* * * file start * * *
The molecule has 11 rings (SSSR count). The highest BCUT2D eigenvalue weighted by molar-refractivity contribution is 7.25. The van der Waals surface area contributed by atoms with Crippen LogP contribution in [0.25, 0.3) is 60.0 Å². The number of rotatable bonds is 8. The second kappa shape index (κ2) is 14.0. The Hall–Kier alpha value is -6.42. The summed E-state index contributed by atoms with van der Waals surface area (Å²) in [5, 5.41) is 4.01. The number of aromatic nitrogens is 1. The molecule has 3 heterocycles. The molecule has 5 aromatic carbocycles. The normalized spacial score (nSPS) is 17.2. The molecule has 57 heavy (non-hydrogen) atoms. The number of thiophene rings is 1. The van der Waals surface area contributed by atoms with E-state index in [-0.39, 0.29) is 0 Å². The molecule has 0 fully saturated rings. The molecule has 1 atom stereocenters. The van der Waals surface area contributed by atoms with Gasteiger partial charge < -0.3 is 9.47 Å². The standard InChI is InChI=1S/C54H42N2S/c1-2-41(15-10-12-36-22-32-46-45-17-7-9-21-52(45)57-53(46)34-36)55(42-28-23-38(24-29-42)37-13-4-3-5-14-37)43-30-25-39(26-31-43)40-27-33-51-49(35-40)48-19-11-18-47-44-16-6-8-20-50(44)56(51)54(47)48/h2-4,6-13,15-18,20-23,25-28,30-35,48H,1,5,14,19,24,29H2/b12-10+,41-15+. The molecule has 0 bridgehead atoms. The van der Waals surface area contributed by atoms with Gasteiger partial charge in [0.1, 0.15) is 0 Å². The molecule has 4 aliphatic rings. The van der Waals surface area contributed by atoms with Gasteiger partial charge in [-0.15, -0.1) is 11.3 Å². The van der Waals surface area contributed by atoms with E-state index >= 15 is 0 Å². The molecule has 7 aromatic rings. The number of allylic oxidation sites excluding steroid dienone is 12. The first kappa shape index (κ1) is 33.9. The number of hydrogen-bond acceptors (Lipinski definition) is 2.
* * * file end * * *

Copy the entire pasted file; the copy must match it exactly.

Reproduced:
The molecule has 11 rings (SSSR count). The highest BCUT2D eigenvalue weighted by molar-refractivity contribution is 7.25. The van der Waals surface area contributed by atoms with Crippen LogP contribution in [0.25, 0.3) is 60.0 Å². The number of rotatable bonds is 8. The second kappa shape index (κ2) is 14.0. The Hall–Kier alpha value is -6.42. The summed E-state index contributed by atoms with van der Waals surface area (Å²) in [5, 5.41) is 4.01. The number of aromatic nitrogens is 1. The molecule has 3 heterocycles. The molecule has 5 aromatic carbocycles. The normalized spacial score (nSPS) is 17.2. The molecule has 57 heavy (non-hydrogen) atoms. The number of thiophene rings is 1. The van der Waals surface area contributed by atoms with E-state index in [-0.39, 0.29) is 0 Å². The molecule has 0 fully saturated rings. The molecule has 1 atom stereocenters. The van der Waals surface area contributed by atoms with Gasteiger partial charge < -0.3 is 9.47 Å². The standard InChI is InChI=1S/C54H42N2S/c1-2-41(15-10-12-36-22-32-46-45-17-7-9-21-52(45)57-53(46)34-36)55(42-28-23-38(24-29-42)37-13-4-3-5-14-37)43-30-25-39(26-31-43)40-27-33-51-49(35-40)48-19-11-18-47-44-16-6-8-20-50(44)56(51)54(47)48/h2-4,6-13,15-18,20-23,25-28,30-35,48H,1,5,14,19,24,29H2/b12-10+,41-15+. The molecule has 0 bridgehead atoms. The van der Waals surface area contributed by atoms with Gasteiger partial charge in [0.1, 0.15) is 0 Å². The molecule has 4 aliphatic rings. The van der Waals surface area contributed by atoms with Gasteiger partial charge in [-0.15, -0.1) is 11.3 Å². The van der Waals surface area contributed by atoms with E-state index >= 15 is 0 Å². The molecule has 7 aromatic rings. The number of allylic oxidation sites excluding steroid dienone is 12. The first kappa shape index (κ1) is 33.9. The number of hydrogen-bond acceptors (Lipinski definition) is 2.